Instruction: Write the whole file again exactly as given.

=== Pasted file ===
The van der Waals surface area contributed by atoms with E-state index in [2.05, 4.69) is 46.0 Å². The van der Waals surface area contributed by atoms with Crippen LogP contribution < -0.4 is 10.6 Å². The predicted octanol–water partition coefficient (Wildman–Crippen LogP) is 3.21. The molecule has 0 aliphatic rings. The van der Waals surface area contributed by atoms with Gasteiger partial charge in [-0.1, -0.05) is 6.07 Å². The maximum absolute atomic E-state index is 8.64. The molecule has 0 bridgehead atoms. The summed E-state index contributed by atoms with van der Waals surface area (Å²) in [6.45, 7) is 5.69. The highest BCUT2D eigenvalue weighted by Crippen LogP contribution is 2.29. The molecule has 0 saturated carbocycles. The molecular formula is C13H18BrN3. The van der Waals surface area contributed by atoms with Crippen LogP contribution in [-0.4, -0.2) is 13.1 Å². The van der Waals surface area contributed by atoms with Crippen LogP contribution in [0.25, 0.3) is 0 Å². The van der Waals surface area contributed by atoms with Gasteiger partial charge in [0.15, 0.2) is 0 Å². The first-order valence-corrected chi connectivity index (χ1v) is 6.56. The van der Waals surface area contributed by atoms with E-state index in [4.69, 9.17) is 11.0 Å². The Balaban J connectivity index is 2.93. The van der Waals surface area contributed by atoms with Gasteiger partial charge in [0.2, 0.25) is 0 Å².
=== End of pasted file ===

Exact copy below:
The van der Waals surface area contributed by atoms with E-state index in [2.05, 4.69) is 46.0 Å². The van der Waals surface area contributed by atoms with Crippen LogP contribution < -0.4 is 10.6 Å². The predicted octanol–water partition coefficient (Wildman–Crippen LogP) is 3.21. The molecule has 0 aliphatic rings. The van der Waals surface area contributed by atoms with Gasteiger partial charge in [-0.1, -0.05) is 6.07 Å². The maximum absolute atomic E-state index is 8.64. The molecule has 0 bridgehead atoms. The summed E-state index contributed by atoms with van der Waals surface area (Å²) in [6.45, 7) is 5.69. The highest BCUT2D eigenvalue weighted by Crippen LogP contribution is 2.29. The molecule has 0 saturated carbocycles. The molecular formula is C13H18BrN3. The van der Waals surface area contributed by atoms with Crippen LogP contribution in [-0.4, -0.2) is 13.1 Å². The van der Waals surface area contributed by atoms with Crippen LogP contribution in [0.25, 0.3) is 0 Å². The van der Waals surface area contributed by atoms with Gasteiger partial charge in [0.15, 0.2) is 0 Å². The first-order valence-corrected chi connectivity index (χ1v) is 6.56. The van der Waals surface area contributed by atoms with E-state index in [4.69, 9.17) is 11.0 Å². The Balaban J connectivity index is 2.93. The van der Waals surface area contributed by atoms with Gasteiger partial charge in [0.2, 0.25) is 0 Å².